THROWBACK REVIEW- Kicking and Screaming (1995): On generation X, coming of age and Baumbach’s debut


Noah Baumbach’s recent film While We’re Young has just hit theatres, and if you’re not familiar with him you should check out his work. He is a master of darkly cynical wit, with acclaimed films such as Greenberg, Margot at the Wedding, Frances Ha, and The Squid and the Whale. If you liked any of those, you’ll like this! His film debut is 1995’s Kicking and Screaming, which premiered at the New York Film Festival. At 25 years old, this debut shows not only shows the seeds for his future work, but also proves to be an excellent coming-of-age film.

Kicking and Screaming revolves around the lives of a group of male friends who meander aimlessly in their college town after graduating. Like The Graduate, Kicking and Screaming deals with the awkward time that follows after leaving school and entering “the real world”. You leave that safe bubble of comfort only to be thrusted into the unknown world of endless job searches and having to pay your own bills. “What I used to able to pass off as a bad summer could now potentially turn into a bad life.” One character laments. The guys are smart and articulate, and consistently engage in spars of verbal wit throughout the film. Baumbach seems to elevate this aimless brainy small-talk into something more, a statement even. While there isn’t much “plot” per se, since it is a character-driven film about characters who are stuck, it still manages to engage for the most part.

While Kicking and Screaming generally revolves around the lives of male characters, there are several interesting and well-written female characters. (Including a young Parker Posey) While they aren’t delved into as much as they could be, all of the women in the film generally feel like their own and a real person, not necessarily a side-arm to the male leads. But there’s one female character, Kate, Max’s girlfriend, who is surprisingly revealed to be 16 years old. A 16 year old high school girl dating a 24 year old college graduate…may be slightly uncomfortable to some.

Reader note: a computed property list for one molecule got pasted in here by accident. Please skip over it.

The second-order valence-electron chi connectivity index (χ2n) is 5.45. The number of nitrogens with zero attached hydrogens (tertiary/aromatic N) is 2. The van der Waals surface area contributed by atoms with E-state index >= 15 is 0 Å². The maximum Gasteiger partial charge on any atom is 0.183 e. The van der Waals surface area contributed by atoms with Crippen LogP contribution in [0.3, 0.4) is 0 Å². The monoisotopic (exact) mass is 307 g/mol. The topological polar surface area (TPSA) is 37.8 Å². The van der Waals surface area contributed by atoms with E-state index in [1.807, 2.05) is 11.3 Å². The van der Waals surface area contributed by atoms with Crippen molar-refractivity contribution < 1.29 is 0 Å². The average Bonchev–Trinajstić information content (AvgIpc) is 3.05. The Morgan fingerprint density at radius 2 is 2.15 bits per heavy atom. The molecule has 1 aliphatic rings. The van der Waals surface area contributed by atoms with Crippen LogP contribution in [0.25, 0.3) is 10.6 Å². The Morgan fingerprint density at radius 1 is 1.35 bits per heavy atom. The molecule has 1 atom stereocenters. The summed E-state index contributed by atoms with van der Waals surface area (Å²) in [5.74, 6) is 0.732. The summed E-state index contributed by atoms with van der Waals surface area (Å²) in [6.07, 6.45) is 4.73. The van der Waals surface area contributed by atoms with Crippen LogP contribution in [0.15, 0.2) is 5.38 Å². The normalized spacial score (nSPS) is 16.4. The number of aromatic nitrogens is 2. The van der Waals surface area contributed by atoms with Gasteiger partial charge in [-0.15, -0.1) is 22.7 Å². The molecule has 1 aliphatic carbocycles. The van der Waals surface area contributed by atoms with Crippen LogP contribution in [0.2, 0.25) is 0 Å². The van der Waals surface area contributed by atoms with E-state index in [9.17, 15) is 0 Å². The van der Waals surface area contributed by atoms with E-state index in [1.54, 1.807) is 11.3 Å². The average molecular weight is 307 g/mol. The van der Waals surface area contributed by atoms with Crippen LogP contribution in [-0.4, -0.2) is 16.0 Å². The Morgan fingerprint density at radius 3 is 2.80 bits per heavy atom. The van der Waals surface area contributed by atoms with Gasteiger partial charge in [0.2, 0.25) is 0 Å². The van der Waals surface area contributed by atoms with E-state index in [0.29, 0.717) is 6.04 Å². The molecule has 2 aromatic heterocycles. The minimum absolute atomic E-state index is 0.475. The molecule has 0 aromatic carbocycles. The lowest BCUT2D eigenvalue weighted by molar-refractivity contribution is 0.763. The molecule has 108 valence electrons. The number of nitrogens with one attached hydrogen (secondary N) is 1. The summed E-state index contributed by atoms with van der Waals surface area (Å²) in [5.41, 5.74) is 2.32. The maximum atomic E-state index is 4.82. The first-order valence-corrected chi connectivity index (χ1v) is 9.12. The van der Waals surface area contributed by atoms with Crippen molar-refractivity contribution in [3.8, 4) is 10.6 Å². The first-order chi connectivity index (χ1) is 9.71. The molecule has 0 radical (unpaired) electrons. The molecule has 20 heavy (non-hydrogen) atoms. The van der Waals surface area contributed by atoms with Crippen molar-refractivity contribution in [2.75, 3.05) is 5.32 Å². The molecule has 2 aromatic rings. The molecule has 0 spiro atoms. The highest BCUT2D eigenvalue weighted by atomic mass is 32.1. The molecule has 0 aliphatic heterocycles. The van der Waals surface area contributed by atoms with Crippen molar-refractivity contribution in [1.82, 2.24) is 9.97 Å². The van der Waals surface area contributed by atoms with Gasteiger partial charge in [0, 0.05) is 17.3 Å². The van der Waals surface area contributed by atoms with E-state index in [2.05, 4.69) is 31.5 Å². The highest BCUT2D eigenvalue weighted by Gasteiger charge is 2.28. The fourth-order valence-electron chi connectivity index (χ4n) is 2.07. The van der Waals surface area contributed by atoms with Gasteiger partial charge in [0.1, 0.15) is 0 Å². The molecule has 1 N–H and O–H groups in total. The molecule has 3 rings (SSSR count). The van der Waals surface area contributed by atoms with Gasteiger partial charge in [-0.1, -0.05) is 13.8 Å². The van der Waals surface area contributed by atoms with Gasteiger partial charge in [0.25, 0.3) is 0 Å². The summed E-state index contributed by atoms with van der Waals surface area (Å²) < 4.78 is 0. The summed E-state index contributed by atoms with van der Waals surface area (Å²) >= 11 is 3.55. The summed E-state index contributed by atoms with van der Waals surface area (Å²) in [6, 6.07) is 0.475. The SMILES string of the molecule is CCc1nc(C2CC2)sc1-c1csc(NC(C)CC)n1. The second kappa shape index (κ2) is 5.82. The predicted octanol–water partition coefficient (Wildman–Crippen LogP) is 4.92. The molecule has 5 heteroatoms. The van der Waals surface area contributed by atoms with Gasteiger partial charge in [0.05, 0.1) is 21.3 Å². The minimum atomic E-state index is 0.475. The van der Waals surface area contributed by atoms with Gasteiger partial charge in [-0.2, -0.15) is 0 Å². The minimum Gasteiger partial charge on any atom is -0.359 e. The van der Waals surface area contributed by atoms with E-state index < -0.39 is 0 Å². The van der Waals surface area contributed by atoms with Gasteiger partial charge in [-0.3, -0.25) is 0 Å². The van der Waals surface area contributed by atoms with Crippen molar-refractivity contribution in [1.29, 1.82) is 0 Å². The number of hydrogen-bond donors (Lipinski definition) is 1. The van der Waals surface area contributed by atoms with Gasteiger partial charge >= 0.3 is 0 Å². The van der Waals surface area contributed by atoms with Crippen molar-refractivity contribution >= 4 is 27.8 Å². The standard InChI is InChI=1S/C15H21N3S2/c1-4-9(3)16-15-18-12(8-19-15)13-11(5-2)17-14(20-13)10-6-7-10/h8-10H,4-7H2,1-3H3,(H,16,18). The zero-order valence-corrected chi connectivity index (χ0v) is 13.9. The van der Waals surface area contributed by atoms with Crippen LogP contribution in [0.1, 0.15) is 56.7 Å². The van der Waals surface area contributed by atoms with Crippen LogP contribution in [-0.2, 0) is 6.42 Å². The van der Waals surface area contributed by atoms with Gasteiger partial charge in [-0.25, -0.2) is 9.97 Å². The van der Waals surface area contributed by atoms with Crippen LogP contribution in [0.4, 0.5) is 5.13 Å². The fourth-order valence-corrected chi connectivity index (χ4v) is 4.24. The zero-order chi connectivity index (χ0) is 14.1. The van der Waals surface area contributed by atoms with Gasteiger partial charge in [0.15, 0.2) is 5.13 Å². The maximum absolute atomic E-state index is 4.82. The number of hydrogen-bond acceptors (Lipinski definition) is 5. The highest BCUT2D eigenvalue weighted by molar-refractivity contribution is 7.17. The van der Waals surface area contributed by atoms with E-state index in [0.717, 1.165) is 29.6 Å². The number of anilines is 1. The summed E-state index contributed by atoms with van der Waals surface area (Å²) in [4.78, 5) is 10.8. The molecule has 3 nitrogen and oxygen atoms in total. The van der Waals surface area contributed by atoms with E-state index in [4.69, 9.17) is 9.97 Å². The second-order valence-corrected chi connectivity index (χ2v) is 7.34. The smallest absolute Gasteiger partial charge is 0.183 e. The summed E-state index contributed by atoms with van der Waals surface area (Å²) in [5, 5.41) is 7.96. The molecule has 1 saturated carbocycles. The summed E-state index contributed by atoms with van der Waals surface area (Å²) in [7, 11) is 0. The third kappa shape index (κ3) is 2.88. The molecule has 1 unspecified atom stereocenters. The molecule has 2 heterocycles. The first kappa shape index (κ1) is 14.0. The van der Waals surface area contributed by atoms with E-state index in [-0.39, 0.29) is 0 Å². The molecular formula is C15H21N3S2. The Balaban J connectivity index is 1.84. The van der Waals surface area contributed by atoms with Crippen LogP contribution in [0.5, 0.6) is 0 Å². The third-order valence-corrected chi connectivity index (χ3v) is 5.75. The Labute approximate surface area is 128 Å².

Kicking and Screaming is now 20 years old, but is still relatable despite being about the crisis of Generation Xers. (It also holds up to the popular Generation X comedy-dramas such as Singles and Slackers) While they do complain about student loans and having no money to pay for groceries, in 2015 (at least coming from an American perspective) financial burden is a lot harder on postgrads today. This group is fortunate to be able to afford to be so aimless. “I wish we were just going off to war. Or retiring. I wish I was just retiring after a lifetime of hard labor” the character Grover says. I found this hilarious because one of my friends is always telling me she wishes she was retired. Not much has changed in the feelings of school graduates.

Also, this film has what is probably one of the most wonderfully cheesy and romantic pick-up lines (or pick-up monologue) ever. Grover says to a girl he’s been getting to be friends with and has a crush on “Ok, the way I see it, if we were an old couple, dated for years, graduated, away from all these scholastic complications, and I reached over and kissed you, you wouldn’t say a word, you’d be delighted, probably, but if I was to do that now it’d be quite forward, and if I did it the first time we ever met you probably would hit me.” “What do you mean?” Jane replies. “I just wish we were an old couple so I could do that.”

If you like any of Noah Baumbach’s work (and if you haven’t seen his films before I suggest you do so!) you will definitely enjoy Kicking and Screaming. Or if you enjoy character studies driven by witty and introspective dialogue, Kicking and Screaming is full of (seriously…I wish I could share all the great quotes but there’s not enough room) fantastic lines and monologues that will completely draw you in to their world.

By Caroline Madden

CAROLINECaroline hails from the home state of her hero Bruce Springsteen. Some of her favorite films are Amadeus, King Kong, When Harry Met Sally, Raging Bull, The Godfather, Jaws, and An American Werewolf in London. Her absolute favorite will always be The Lord of the Rings trilogy. 70s/80s era Al Pacino and Robert De Niro are her faves. She blogs even more about her film obsession at

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